Electric car-maker Tesla has been sued by former employees who were sacked in the ongoing mass layoff at the company, accusing it of violating federal law in the US.
John Lynch and Daxton Hartsfield, who worked at Tesla's Gigafactory in Nevada state, said in the lawsuit that they were among "more than 500" Gigafactory employees who were terminated, reports The Verge.
According to the lawsuit, the Tesla mass layoff violates the Worker Adjustment and Retraining Notification (WARN) Act.
The act requires employers to notify workers at least 60 days in advance before shutting down a facility or laying off 50 or more workers from the same site.
"Tesla has failed to give Plaintiffs and the Class Members any advance written notice of their terminations," read the lawsuit.
"Instead, Tesla has simply notified the employees that their terminations would be effective immediately. Tesla has also failed to provide a statement of the basis for reducing the notification period to zero days advance notice," it added.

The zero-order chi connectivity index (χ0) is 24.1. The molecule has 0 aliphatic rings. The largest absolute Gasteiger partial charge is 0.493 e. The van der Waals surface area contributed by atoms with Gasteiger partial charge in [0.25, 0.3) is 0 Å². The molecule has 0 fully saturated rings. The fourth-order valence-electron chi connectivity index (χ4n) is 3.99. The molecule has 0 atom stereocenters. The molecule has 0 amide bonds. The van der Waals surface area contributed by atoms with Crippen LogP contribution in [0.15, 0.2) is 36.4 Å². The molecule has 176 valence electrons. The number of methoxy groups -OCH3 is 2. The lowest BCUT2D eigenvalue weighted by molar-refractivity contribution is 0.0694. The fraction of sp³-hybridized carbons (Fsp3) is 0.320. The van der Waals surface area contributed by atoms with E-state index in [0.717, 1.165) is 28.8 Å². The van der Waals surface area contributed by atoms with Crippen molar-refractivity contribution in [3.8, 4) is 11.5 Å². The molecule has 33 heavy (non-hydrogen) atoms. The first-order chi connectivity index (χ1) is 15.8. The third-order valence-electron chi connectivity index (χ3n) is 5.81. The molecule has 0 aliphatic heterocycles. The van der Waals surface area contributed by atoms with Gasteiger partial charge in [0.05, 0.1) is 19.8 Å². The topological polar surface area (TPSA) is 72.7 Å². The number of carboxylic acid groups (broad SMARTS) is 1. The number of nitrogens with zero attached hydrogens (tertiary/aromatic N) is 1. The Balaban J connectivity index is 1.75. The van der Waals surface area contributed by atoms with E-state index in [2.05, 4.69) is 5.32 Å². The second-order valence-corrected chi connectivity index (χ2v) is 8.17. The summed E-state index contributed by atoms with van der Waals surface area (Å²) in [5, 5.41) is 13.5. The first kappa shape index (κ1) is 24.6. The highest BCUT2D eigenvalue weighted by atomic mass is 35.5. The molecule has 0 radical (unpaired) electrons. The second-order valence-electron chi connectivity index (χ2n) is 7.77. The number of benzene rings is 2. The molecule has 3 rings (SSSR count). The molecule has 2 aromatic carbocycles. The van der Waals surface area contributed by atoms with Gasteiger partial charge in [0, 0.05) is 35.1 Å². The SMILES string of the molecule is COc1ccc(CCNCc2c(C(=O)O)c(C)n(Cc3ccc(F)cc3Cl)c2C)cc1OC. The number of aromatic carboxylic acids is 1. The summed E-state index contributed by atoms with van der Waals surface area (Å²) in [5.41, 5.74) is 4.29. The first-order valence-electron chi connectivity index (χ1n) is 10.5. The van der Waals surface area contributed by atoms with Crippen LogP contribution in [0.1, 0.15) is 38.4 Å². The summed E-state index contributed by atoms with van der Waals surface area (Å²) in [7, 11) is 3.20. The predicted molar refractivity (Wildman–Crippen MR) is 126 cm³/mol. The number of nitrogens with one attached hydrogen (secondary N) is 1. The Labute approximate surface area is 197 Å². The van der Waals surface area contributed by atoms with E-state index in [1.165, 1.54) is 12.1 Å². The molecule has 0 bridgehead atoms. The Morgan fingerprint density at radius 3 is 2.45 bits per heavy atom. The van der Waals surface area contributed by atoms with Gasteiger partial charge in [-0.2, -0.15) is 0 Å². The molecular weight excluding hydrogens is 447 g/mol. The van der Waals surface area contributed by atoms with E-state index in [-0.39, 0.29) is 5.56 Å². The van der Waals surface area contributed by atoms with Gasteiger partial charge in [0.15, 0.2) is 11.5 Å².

They requested class-action status for their lawsuit, along with demanding pay and benefits for 60 days.
Musk on Tuesday said that Tesla will reduce its salaried workforce by 10 per cent over the next three months.
The world's richest man said that the electric car-maker will cut salaries by 10 per cent over the next three months, as the company navigates the global macro-economic conditions.
This would result in reducing Tesla's total headcount by roughly 3.5 per cent.
Tesla employs more than 100,000 people across its facilities.
Last week, Musk-owned SpaceX fired a group of employees who were involved in writing an open letter criticising Musk's behaviour in the public sphere.
The firing has likely violated US labour laws and the fired employees may also approach the National Labor Relations Board (NLRB) to sue SpaceX.
(Only the headline and picture of this report may have been reworked by the Business Standard staff; the rest of the content is auto-generated from a syndicated feed.)